Shane O’Sullivan – Creative reuse in documentary filmmaking and education
Okay, so good afternoon, and thanks very much for inviting me, Bart. What I’m going to talk about in the second part of my presentation is very much inspired by Paul Gerhardt and the work of the BFI and Ben at the Creative Archive, so I’ll come to that in a few minutes.
Here we have a still from We Are The Lambeth Boys, a film from the late fifties’ Free Cinema movement, which is part of a student archive based initiative that I’ve been running at Kingston.
But before I come to that, I’ll talk about my initial background as a documentary filmmaker, and one of my films Children of the Revolution, as a case study of how an independent filmmaker like myself works with archive material and works with licensing archive for a historical project, and some of the complexities of that.
I’m a documentary filmmaker who then did a PhD and went into academia and is now a senior lecturer in filmmaking at Kingston University. Children of the Revolution concerns Ulrike Meinhof who maybe some of you know as a revolutionary who came out of the ’68 movement in Germany and turned to the terrorist movement, the Baader Meinhof group, and the film’s also about a similar figure in Japan called Fusako Shigenobu who is the intellectual leader of the Japanese Red Army, and then went to Lebanon in the early seventies and worked with the PFLP.
So the film tried to tell the stories of these two historical figures through the eyes of their daughters who were both journalists and who were brought up as children of terrorists essentially, so that was the frame for the story.
So you’re going to see most of the trailer and a black and white sequence towards the end of the clip that I can only clear for Germany. So, in essence, the film shown in Germany and the film shown outside Germany were two different films because of the archive clearance process.
So if we could just run the first clip, Children of the Revolution please. [Film clip].
Okay. So really the last sequence of black and white archive there was, for me, the summation of the title of the film, and my concept for the film, Children of the Revolution, and the jumping off point where Meinhof chose terrorism over her family basically, and as a result the family broke up.
Bettina Röhl her daughter later accused the father of being a paedophile, and it’s in her reporting ten years or so ago, so that to me was the crux of the film, but I couldn’t licence that material outside Germany.
So in the DVD version that’s available in the UK and various versions around the world it’s missing that segment, the father is excluded completely because that WDR footage couldn’t be included. It came from a short feature made for WDR who are a public broadcaster in Germany based in Cologne, part of the ARD network, so it was made for an independent film.
The beginning of my search for this clip, having seen it in a few other documentaries in the WDR database, took months simply because the metadata when you search for these clips is often incorrect or inaccurate. She worked for Konkret magazine so it was tagged ‘Ulrike Konkret,’ so only those with complete information would ever find it, it was like a needle in a haystack.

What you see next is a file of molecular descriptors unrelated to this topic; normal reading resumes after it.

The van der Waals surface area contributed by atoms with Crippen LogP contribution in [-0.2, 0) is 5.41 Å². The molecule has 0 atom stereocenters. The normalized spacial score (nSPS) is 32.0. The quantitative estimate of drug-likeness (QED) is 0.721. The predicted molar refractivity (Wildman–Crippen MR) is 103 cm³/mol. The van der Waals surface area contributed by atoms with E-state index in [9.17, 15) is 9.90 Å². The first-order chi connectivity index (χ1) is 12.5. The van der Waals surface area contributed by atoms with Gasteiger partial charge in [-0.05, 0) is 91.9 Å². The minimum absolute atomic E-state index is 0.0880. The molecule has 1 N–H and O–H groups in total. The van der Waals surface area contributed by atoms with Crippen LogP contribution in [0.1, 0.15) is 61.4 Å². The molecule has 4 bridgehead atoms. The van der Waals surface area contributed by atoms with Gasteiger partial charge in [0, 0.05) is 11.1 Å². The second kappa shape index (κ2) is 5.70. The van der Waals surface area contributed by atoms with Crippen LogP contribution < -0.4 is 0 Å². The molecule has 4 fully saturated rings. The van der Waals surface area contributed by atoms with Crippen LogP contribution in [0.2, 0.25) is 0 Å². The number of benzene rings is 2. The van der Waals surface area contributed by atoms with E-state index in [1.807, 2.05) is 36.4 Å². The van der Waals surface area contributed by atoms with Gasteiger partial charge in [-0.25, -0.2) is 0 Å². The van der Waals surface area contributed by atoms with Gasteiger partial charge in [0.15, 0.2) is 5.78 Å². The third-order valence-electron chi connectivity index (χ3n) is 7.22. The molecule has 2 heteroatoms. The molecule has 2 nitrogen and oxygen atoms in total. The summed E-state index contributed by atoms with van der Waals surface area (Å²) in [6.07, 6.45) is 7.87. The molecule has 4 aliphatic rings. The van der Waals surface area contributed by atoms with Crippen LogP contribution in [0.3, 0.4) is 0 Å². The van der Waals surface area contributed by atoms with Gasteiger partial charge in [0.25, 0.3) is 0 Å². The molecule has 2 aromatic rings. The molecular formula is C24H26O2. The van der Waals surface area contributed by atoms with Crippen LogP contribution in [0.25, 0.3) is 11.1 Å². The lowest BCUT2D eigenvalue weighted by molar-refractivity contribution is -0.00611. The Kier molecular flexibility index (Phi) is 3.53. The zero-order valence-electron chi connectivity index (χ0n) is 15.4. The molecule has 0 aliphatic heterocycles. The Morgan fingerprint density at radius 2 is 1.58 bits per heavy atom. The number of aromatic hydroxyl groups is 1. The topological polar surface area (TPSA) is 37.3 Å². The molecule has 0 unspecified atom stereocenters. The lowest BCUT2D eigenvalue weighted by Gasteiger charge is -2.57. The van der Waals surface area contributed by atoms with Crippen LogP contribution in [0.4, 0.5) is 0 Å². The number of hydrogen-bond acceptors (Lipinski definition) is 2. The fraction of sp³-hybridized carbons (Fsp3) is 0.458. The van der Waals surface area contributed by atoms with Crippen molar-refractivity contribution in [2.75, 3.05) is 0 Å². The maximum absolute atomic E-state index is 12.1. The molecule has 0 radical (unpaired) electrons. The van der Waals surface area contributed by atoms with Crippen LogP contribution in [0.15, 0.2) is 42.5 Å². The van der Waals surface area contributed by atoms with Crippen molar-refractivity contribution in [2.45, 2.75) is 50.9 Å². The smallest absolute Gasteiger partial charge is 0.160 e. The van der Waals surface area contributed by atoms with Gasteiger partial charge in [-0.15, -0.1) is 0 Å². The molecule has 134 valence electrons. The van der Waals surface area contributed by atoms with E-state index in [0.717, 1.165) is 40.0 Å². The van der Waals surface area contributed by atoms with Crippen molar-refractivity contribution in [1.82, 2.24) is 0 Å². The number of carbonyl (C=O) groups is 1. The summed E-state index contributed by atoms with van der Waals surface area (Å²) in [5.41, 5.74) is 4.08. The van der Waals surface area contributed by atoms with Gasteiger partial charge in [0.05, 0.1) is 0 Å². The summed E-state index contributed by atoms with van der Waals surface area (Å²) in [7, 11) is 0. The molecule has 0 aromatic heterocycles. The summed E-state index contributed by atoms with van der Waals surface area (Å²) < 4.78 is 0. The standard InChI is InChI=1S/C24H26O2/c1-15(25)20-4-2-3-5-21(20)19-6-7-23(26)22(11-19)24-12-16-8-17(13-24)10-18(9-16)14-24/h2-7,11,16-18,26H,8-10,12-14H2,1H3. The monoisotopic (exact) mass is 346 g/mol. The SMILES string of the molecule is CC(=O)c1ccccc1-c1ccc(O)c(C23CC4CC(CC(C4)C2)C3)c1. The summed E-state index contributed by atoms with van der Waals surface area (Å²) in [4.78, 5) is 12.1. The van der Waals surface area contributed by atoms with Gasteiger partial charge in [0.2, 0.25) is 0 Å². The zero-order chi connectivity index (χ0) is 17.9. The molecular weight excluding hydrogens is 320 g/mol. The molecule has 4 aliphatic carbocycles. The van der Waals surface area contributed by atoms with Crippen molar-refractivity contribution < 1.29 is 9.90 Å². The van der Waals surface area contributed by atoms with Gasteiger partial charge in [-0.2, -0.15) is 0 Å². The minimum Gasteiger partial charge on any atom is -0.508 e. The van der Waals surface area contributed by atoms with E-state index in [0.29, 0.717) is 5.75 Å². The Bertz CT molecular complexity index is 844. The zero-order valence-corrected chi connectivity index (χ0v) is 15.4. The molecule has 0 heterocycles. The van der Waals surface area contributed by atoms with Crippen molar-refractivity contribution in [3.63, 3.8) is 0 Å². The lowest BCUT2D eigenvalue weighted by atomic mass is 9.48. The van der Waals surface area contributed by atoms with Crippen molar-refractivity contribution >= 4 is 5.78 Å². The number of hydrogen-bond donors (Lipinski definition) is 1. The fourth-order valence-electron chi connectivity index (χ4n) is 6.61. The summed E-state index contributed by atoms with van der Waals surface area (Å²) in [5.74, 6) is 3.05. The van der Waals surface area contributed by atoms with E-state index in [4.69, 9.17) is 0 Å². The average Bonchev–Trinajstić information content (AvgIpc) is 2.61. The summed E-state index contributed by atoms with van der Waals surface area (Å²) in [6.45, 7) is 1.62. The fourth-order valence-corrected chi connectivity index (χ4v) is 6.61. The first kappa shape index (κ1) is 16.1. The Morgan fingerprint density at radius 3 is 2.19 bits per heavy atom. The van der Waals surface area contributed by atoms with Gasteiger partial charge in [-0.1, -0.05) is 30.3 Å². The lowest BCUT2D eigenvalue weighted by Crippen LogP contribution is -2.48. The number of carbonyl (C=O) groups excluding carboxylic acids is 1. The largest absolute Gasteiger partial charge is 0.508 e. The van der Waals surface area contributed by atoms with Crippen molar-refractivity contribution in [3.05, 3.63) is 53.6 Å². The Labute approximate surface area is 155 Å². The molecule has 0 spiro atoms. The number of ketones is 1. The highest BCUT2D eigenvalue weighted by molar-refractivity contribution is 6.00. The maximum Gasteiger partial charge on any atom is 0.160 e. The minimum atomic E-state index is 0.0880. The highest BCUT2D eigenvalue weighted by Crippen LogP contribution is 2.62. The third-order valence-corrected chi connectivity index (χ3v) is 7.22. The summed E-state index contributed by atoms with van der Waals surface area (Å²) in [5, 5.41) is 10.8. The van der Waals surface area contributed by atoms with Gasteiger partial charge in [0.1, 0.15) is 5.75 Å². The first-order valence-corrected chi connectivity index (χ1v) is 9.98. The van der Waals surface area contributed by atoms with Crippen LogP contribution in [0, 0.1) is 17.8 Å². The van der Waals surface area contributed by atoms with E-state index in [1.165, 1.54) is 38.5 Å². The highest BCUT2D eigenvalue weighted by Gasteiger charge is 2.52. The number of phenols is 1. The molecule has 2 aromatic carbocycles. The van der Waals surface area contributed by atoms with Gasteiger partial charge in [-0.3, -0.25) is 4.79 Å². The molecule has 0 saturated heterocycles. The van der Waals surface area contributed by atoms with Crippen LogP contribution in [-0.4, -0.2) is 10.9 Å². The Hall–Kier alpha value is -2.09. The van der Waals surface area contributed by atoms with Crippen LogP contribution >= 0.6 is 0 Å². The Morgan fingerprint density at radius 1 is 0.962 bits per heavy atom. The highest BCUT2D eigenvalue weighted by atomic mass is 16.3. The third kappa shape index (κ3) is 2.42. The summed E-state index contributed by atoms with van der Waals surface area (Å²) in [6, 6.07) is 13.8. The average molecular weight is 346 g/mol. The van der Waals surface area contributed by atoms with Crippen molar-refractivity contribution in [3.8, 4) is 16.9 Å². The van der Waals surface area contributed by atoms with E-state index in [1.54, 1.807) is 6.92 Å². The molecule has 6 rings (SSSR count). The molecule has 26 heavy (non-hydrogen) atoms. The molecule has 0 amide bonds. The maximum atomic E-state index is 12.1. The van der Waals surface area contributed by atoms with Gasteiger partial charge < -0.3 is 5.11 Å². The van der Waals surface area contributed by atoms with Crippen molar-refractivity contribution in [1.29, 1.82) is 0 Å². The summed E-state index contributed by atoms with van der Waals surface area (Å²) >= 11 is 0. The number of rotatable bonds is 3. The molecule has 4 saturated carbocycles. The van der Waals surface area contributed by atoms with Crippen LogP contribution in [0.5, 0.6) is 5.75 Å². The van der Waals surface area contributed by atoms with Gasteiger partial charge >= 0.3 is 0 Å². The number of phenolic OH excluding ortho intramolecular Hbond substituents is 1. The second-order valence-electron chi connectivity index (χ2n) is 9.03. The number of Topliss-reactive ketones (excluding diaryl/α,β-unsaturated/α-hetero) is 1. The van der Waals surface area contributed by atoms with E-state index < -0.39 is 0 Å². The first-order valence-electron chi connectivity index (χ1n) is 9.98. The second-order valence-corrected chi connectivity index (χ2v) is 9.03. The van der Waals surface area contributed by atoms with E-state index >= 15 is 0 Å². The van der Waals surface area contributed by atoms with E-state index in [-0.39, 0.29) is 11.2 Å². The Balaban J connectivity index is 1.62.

So I eventually found it, and they sent me master footage. I was making the film with WDR as a co-producer – for their feature documentary slot – and with the Irish Film Board, so I was working with public broadcasters or public institutions and obviously within that context I had to deal with archive in a certain way, I couldn’t just claim fair use, and this was seven years ago so it was a different climate.
In terms of rights clearance, for that particular black and white sequence of the father and Ulrike’s private interview, these were the kind of things that they were telling me from the rights clearance department.
They’d given me an in-house archive consultant to work with in trying to find the material in the German archives, they’d given me some listings of archives used in previous German programmes on the Baader Meinhof group, but they were saying that basically contributor and crew agreements in seventies Germany didn’t foresee programmes being resold in the future.
So clearing permission from key contributors retrospectively was going to be very difficult, and they had to go to the original commissioning editors, or if they weren’t alive, the commissioner in that slot in the present day, and they were wary of breaching modern privacy laws in terms of who was on screen, and also triggering residual claims by crew or contributors retrospectively.
So in the end they bent over backwards to try and facilitate the making of the programme, and they allowed me to use this key footage for TV distribution worldwide, and also in the WDR broadcast as that was the original intention of the programme, but distribution in other formats was not possible.
So I ended up with a TV version of ninety-two minutes and a DVD version of eighty-eight minutes but for me, those four minutes are crucial in terms of the essence of the film, so I feel that two different films resulted from that process, as a result of the decision making that goes on behind the scenes in framing that kind of story and how archive clearance can affect it.
Another factor is budget. When you work with a broadcaster, typically they’ll have a rate card, and unless you’re clearing five/ten minutes of material they’ll pretty much stick to that rate card which makes it quite difficult for low or no budget productions to get anywhere near that archive in writing or re-writing history.
I found that quite a difficult process. Obviously it was made easier because I had a German co-producer and I had access to some funding, but just to look at some of the economics of it that I’ve written about while I was doing my PhD, I would say half of my budget went on archive clearance and half of the co-production funding that I got from WDR went back to the ARD network in licence fees for German archive material that I’d cleared for worldwide use.